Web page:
This is also why it is important to fight sin and resist temptation. Sin and temptation is always self-centered. It is, as Augustine put it, “mankind turned in on himself.” Failing to believe that everything we need we already have in Christ, we engage in “sexual immorality, impurity, sensuality, idolatry, sorcery, enmity, strife, jealousy, fits of anger, rivalries, dissensions, divisions, envy, drunkenness, orgies, and things like these” (Galatians 5:19-21), desperately looking under every worldly rock and behind every worldly tree for something to make us happy, something to save us, something to set us free. The works of the flesh are the fruit of our self-salvation projects. The root of these deadly behaviors is unbelief. Luther said, “The sin underneath all sins is the lie that we cannot trust the love and grace of Jesus and that we must take matters into our own hands.” Out for ourselves, we become selfish indulgers of the flesh. We become so obsessed with having to get for ourselves that we don’t have time to love and serve others. Real freedom in “the hour of temptation” happens only when the resources of the gospel smash any sense of need to secure for myself anything beyond what Christ has already secured for me. We, therefore, “preach the gospel to ourselves everyday” because we forget it everyday. We mortify the selfish misdeeds of the body, not because our sin blocks God’s love for us, but because our sin blocks our love for others. To affirm that Christian’s are capable of grieving the Holy Spirit when we look out for ourselves and not others (Eph. 4:30) does not mean that God’s love for Christian’s fluctuates depending on how we’re doing (Rom. 8:38-39).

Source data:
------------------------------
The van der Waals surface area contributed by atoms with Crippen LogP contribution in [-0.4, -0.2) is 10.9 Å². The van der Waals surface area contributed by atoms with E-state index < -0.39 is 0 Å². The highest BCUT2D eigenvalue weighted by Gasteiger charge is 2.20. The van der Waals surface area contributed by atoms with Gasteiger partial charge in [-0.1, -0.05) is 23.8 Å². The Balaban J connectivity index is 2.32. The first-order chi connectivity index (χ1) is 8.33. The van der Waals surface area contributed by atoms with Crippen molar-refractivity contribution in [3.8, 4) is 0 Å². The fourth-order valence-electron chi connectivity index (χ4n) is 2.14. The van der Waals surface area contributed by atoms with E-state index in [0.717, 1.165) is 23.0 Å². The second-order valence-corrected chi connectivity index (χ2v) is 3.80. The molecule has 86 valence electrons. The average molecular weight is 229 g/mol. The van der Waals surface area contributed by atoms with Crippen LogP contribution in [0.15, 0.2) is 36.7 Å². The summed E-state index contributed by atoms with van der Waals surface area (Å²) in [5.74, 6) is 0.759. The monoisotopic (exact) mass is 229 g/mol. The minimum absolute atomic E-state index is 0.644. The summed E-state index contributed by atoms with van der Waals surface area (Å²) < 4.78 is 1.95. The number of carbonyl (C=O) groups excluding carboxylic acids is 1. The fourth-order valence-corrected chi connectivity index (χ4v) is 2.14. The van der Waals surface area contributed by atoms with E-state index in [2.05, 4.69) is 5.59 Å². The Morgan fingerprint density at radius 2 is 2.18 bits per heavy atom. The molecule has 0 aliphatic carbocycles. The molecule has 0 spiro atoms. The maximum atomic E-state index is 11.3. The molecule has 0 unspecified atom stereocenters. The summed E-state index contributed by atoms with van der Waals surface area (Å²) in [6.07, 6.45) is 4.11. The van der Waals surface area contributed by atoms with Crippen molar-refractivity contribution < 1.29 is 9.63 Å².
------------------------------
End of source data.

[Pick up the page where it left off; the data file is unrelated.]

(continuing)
So, I’m all for effort, fighting sin, resisting temptation, mortification, working, activity, putting off, and putting on, as long as we understand that it is not our work for God, but God’s work for us, that has fully and finally set things right between God and sinners. Any talk of sanctification which gives the impression that our efforts secure more of God’s love, itself needs to be mortified. As Scott Clark has said, “We cannot use the doctrine of sanctification to renegotiate our acceptance with God.” We must always remind Christian’s that the good works which necessarily flow from faith are not part of a transaction with God–they are for others. The Reformation was launched by (and contained in) the idea that it’s not doing good works that make us right with God. Rather it’s the one to whom righteousness has been received that will do good works.
There’s so much more that can be said, but I hope this serves to clarify that my understanding of the Christian life is not “let go and let God” but “trust God and get going”–trust that, in Christ, God has settled all accounts between him and you and then “get going” in sacrificial service to your wife, your husband, your children, your friends, your enemies, your co-workers, your city, the world.
I also want to thank my friends Rick Phillips, Ligon Duncan, Mike Horton, Jono Linebaugh, Scott Clark and many others for taking this conversation seriously and being willing to think these things through, not to prove a point, but to serve the church. These are important matters and I’m grateful for all my friends (even when we disagree) for being open to pushing the conversation forward. It’s an honor to stand side by side and back to back with you all on the field of battle.